Participating at a number of boards of startup and growth stage companies provides me with the advantage of seeing how many founders/management think about, present, and use data. By data, I mean usage, cohort, average revenue per customer (ARPU), default rates, lifetime (LTV), virality etc. i.e. data that drives the business.
I find that management typically falls into one or more of the following use cases with respect to their data :
1. those who provide tons of data but don’t use it themselves (generally for a lack of understanding the data or how to make use of it). 2. those that present a bunch of data to meet some obscure need of the Board to see data. 3. teams that use KPI’s (Key Performance Indicators) to drive their business and data supports decision making.
By way of past experiences I’ve had:
1. A mobile apps company would present tons of information, cohorts, LTV, ARPU, ARPPU, DAU, MAU, to the Board every month as part of their reporting pack. The Board was bamboozled by 30+ slides each month. But management could never put together a coherent story of what was actually happening in their company. There was a real failure to see what was really happening in the market, growth rates for the industry, customer acquisition opportunities, clear return on marketing spend and so on. The feedback was always ‘tell me what you want’ or ‘here’s a whole bunch of stuff’ i.e. what would make the Board leave them in peace — ultimately they did not rely on an analytical approach to drive a business that was all about the data. I can say with certainty that, had they used data and KPI’s properly, their company would have been sold at even a greater multiple.
2/ One of our portfolio companies is involved in online financing of small businesses. It drives the entire business off six or so KPI’s. The Board understands the KPI’s and what drives the numbers, so discussions are much more focused as a result. Based on the known behavior and relationships of the KPI’s to the data, the Board can set the risk appetite for lending, marketing, and future capital expenditure. A typical Board pack consists of a single slide Dashboard of KPI’s (with a few supporting slides for drill down, history and forecast trends). KPI’s include a factor rate, collections to sales ratio, delinquencies to loan book and sales ratios, provision for bad debt to profit ratio and loan book to total addressable market ratios. The company drives its business each day off the same dashboard. Whilst a lot of data is used to drive the business operationally, the Board generally has no need to see so much of the detail. As a result, the company is performing ahead of every expectation.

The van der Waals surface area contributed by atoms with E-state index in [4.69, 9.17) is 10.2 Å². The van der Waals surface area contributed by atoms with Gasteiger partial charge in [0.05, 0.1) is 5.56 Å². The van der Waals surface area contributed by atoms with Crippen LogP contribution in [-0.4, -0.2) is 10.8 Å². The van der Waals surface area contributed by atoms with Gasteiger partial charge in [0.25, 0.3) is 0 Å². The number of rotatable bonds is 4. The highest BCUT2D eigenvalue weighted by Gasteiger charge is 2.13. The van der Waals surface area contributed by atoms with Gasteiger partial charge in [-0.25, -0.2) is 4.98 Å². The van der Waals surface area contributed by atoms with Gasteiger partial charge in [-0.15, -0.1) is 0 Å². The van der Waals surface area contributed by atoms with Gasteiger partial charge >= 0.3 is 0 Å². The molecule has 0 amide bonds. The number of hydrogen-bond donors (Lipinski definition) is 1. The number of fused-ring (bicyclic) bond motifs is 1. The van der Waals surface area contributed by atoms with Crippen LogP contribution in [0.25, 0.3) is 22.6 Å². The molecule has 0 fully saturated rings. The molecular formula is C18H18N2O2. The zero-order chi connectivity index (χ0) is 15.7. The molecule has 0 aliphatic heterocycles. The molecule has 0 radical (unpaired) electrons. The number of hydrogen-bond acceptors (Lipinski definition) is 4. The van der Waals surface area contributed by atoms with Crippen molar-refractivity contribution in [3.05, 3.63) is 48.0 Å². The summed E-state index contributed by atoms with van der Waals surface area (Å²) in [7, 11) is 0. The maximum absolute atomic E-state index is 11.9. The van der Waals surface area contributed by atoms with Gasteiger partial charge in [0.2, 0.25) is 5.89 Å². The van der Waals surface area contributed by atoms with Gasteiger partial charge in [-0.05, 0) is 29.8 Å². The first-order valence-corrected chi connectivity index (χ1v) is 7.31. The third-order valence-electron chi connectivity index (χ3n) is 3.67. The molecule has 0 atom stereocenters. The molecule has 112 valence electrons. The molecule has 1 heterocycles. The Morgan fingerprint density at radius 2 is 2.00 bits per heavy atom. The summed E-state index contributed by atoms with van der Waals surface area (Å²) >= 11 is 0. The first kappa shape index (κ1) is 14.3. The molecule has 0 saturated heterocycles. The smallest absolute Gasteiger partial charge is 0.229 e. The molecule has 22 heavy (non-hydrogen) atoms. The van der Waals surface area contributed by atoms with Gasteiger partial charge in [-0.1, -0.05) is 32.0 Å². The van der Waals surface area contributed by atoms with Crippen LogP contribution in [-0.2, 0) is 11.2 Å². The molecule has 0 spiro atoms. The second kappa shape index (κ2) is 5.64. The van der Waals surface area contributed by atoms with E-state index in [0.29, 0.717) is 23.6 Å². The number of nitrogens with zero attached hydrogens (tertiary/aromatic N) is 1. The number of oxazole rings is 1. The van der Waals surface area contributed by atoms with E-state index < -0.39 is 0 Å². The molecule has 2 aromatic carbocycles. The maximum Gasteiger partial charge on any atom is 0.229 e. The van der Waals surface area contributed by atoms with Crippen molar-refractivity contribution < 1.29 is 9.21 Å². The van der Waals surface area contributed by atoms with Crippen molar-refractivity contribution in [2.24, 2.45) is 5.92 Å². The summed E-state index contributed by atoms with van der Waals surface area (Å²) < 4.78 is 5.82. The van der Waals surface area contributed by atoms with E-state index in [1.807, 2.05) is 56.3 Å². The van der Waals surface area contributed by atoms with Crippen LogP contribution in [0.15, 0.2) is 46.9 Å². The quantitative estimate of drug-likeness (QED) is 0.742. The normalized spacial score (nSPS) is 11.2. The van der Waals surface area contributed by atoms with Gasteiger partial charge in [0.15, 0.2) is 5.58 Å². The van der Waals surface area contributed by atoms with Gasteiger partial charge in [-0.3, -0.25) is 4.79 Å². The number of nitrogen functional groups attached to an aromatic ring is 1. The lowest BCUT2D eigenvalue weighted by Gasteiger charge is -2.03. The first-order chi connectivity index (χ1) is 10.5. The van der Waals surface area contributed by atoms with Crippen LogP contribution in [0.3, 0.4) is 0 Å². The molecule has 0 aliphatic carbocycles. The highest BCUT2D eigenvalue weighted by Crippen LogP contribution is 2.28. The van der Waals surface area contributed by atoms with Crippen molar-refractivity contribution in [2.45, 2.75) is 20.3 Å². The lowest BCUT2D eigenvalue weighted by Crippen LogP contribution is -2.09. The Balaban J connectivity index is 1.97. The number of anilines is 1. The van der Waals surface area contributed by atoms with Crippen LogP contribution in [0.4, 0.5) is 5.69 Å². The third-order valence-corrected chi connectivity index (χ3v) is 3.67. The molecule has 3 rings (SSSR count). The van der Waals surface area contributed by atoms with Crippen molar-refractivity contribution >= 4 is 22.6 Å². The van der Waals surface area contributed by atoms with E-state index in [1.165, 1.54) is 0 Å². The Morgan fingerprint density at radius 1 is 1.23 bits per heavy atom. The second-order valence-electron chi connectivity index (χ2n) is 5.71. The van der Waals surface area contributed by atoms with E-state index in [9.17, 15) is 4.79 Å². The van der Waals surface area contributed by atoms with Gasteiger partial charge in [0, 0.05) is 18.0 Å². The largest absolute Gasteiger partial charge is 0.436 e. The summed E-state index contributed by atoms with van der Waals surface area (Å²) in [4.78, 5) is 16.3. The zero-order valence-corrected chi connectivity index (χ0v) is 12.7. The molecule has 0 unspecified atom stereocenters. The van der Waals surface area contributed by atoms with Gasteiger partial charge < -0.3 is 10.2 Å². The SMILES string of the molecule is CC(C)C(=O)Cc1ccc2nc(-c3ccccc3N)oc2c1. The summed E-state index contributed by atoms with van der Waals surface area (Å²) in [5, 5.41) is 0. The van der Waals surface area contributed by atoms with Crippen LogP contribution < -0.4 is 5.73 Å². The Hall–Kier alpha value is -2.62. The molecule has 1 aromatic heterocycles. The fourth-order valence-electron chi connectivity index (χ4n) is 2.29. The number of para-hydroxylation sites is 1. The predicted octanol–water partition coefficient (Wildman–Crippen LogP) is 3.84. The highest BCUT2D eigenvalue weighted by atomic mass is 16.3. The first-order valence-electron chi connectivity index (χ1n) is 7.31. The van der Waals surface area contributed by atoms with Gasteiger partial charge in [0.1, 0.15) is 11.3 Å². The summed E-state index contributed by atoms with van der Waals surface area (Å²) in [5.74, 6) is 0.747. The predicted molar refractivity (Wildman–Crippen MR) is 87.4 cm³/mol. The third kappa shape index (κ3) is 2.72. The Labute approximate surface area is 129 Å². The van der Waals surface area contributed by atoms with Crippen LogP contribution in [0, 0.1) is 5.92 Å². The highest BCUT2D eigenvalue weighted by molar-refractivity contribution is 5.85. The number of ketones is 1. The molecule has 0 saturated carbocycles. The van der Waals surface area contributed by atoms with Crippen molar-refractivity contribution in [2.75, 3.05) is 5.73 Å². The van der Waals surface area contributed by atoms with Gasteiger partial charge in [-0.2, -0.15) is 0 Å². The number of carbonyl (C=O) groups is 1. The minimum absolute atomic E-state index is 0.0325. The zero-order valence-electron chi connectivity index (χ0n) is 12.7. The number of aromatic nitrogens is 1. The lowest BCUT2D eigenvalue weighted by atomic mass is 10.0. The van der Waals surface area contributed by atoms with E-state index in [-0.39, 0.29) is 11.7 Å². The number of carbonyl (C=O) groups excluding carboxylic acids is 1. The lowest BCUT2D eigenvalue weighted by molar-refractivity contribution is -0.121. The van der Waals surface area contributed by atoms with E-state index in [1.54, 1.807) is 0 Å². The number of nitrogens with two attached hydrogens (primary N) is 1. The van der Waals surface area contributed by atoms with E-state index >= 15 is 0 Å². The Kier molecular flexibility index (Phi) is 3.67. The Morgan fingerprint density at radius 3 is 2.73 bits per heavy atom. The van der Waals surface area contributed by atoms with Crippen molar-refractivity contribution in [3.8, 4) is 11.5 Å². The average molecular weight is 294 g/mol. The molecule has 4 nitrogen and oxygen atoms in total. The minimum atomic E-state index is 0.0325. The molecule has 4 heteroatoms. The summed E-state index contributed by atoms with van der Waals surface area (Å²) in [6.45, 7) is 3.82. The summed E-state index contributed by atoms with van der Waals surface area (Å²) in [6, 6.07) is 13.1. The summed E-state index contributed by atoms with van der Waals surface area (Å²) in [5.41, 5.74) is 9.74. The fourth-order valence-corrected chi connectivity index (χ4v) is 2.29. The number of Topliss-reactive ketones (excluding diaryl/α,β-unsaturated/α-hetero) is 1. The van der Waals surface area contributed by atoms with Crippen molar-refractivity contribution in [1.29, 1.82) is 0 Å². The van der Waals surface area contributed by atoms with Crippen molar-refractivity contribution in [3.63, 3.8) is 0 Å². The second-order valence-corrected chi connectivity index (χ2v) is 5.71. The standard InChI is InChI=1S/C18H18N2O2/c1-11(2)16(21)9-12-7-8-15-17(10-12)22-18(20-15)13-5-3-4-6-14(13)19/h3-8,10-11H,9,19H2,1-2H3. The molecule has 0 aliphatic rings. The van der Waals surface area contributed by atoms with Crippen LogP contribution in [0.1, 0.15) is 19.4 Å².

3/ A third portfolio company simply ‘had no time’ to get the data they needed out of their systems. They kept going in a direction that became more worrisome over time, delving into all sorts of theories why they were not being successful. Eventually we had to shout ‘STOP’, and spend two months articulating KPI’s per area of the business. We started to look at the data such as number of transactions, types, merchant behavior, customer patterns, average transaction values and so forth, whereupon we figured out that, in fact, perception and ego were driving the business and not data. Once the data was understood, the real challenges of customer retention, product UX came out, together with the fact that marketing was not targeted correctly and thus customer acquisition cost was completely off. The company lost valuable time and opportunity in changing to a data driven culture, coupled with new management.
So some thoughts:
1/ Data is useless without an understanding of what its telling you and what KPI’s it drives in the business. Figure out the key drivers, then let various data elements determine how each KPI is measured.
2/ Do it for You — you need to convert to the religion of data — data is true (assuming you collate the right data). The tools available from BI software, to MixPanel, AppAnnie, Google Analytics, Tableau and BigBoard are so easy and cheap to implement and use, that its criminal not to use them.
3/ Don’t over-complicate it. You are building a business, not a data analysis foundation! The other day I had a company get so complicated in what they wanted to achieve, that they ended up showing me a ‘cohort table in Bitcoins’ as this was how they ‘normalized results’ to get what they wanted… I pointed out to them that by just changing the KPI represented to the left of each cohort row, our brains would see the causal relationship. Yet I think they spent a month trying to create a table that ultimately did not show anything in real terms or that one could ‘connect’ with.
4/ Building data insight is an iterative process. Start with simple things and then, over time, build additional data elements if they help support the KPI’s you feel are appropriate. Extend KPI’s into each department and those will in turn drill into additional data.
No data, No Money — investors today are even more focused on the data that drives the business. Not because they want heaps of data — as I explained, the investors/board are interested in high level KPI’s, but they want to understand that the founders can collect the right data, make the appropriate decisions from the data, and that the data is available readily so that they, and company employees, can drill down at a moments notice to determine whats going on. I’ve probably passed on 25% of investments this year purely as they could not articulate what the drivers were in their business, or how they would measure success in an analytical fashion.